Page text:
Feeds

IPS misses its ID cards for foreigners target

Database contract goes to Big Blue

Combat fraud and increase customer satisfaction

The Home Office has confirmed that it has issued half as many ID cards to non-EU foreign nationals living in the UK as planned.

The trial of the cards was to issue between 40,000 and 50,000 cards by the end of March, but it has only issued 22,500.

Identity and Passport Service Service chief executive James Hall insisted the system was working well except for the "odd wrinkle", according to the BBC. A spokesman for the UK Border Agency said 42,000 people had been registered and had their biometrics taken but were still waiting for the cards

Hall also said the agency was considering adding Chip and PIN to the ID card.

Hall said: "One of the reasons for the format of the card is we have the opportunity to put it in to card readers and potentially use it in existing networks such as the ATM network.

"We are in discussions with the financial services industry and, if they come forward with a compelling view of the rationale for chip and pin for them, that's definitely something we'll take extremely seriously.

"If we conclude that chip and pin is a key part of making it useful, there's no technical reason why we couldn't do it."

We were unable to get any more details from the Home Office as to how this might work or who they are talking to.

The Home Office also revealed two more successful bidders for parts of the project. CSC gets £385m to sort out application and enrolment systems for processing card requests. This will include the ability to apply online, background checks, a system to report lost or stolen cards and new IT and phone systems for the IPS.

IBM scores £265m to make the database at the heart of the system. This will store fingerprints and facial biometrics for anyone applying for either a passport or an ID card. IBM will also replace the UK Border Agency's current fingerprint system for asylum seekers.

The two companies were chosen from a short list of five selected last March. The IPS interviewed each supplier 50 times before awarding the contract.

Lobby group NO2ID criticised the decision to make the announcement while Parliament is not sitting.

Phil Booth, National Coordinator of NO2ID said: "Despite knowing that the ID scheme will be scrapped under any change of government, the Home Office is ploughing ahead with its gold-plated white elephant.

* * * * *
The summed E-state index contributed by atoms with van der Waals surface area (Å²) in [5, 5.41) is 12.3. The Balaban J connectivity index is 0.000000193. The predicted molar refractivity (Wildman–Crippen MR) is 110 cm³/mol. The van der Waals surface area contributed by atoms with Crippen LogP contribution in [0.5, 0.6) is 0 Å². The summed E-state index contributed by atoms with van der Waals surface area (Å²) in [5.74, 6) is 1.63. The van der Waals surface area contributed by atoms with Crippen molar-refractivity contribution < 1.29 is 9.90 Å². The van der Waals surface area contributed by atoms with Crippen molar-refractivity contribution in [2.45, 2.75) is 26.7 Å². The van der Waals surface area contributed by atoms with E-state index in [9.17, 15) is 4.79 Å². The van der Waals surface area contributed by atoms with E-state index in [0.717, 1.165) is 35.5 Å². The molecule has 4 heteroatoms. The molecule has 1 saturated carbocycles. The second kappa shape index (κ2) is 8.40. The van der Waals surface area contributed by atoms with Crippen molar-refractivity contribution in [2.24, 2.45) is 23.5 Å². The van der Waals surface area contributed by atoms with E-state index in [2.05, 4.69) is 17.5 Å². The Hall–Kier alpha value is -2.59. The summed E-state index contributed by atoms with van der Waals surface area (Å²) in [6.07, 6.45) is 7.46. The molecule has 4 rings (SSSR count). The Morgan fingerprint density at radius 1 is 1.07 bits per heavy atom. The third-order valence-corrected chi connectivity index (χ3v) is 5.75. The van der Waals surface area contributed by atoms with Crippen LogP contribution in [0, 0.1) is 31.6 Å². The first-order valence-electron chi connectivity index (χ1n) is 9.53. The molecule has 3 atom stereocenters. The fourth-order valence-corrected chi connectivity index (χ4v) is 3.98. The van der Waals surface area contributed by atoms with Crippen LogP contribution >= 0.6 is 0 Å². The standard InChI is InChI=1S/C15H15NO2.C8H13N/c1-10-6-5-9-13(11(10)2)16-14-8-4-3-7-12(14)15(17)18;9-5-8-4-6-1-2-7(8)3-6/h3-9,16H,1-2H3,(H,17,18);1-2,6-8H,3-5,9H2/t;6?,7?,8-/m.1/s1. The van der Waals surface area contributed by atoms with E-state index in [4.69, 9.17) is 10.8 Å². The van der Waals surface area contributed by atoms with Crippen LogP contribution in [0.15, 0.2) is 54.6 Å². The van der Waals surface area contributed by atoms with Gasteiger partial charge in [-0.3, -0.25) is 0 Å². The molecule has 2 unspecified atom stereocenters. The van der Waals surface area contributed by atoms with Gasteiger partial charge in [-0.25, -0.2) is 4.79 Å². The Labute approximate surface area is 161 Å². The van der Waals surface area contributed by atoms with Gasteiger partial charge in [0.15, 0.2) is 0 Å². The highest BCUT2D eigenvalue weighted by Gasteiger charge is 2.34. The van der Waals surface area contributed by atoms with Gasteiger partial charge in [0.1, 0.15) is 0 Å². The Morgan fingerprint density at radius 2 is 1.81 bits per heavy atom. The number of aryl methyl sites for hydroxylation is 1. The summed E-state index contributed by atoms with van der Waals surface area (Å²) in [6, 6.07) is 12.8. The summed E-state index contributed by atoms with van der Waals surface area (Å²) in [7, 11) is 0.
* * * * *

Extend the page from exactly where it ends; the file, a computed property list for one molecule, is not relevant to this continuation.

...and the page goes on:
"The new style contracts are calculated to obscure exactly what is going on, but the IPS appears to thinks it can lock future governments into its empire-building plans by throwing away the perfectly good passport systems we have."

A Register reader emailed us claiming that the unsuccessful bidders were not impressed with the decision to announce the contracts through the Home Office website. It is usually considered good manners to break the bad news to unsuccessful applicants over the phone.

The cost of creating a national biometric database and related cards is estimated at £4.7bn. Cards are currently being trialled by non-EU residents and airport staff at Manchester and London City airports. ®

SANS - Survey on application security programs

More from The Register

next story
Android engineer: We DIDN'T copy Apple OR follow Samsung's orders
Veep testifies for Samsung during Apple patent trial
MtGox chief Karpelès refuses to come to US for g-men's grilling
Bitcoin baron says he needs another lawyer for FinCEN chat
Did a date calculation bug just cost hard-up Co-op Bank £110m?
And just when Brit banking org needs £400m to stay afloat
One year on: diplomatic fail as Chinese APT gangs get back to work
Mandiant says past 12 months shows Beijing won't call off its hackers
Don't let no-hire pact suit witnesses call Steve Jobs a bullyboy, plead Apple and Google
'Irrelevant' character evidence should be excluded – lawyers
EFF: Feds plan to put 52 MILLION FACES into recognition database
System would identify faces as part of biometrics collection
Ex-Tony Blair adviser is new top boss at UK spy-hive GCHQ
Robert Hannigan to replace Sir Iain Lobban in the autumn
Alphadex fires back at British Gas with overcharging allegation
Brit colo outfit says it paid for 347KVA, has been charged for 1940KVA
Jack the RIPA: Blighty cops ignore law, retain innocents' comms data
Prime minister: Nothing to see here, go about your business
Banks slap Olympus with £160 MEEELLION lawsuit
Scandal hit camera maker just can't shake off its past
prev story

Whitepapers

Designing a defence for mobile apps
In this whitepaper learn the various considerations for defending mobile applications; from the mobile application architecture itself to the myriad testing technologies needed to properly assess mobile applications risk.
3 Big data security analytics techniques
Applying these Big Data security analytics techniques can help you make your business safer by detecting attacks early, before significant damage is done.
Five 3D headsets to be won!
We were so impressed by the Durovis Dive headset we’ve asked the company to give some away to Reg readers.
The benefits of software based PBX
Why you should break free from your proprietary PBX and how to leverage your existing server hardware.
Securing web applications made simple and scalable
In this whitepaper learn how automated security testing can provide a simple and scalable way to protect your web applications.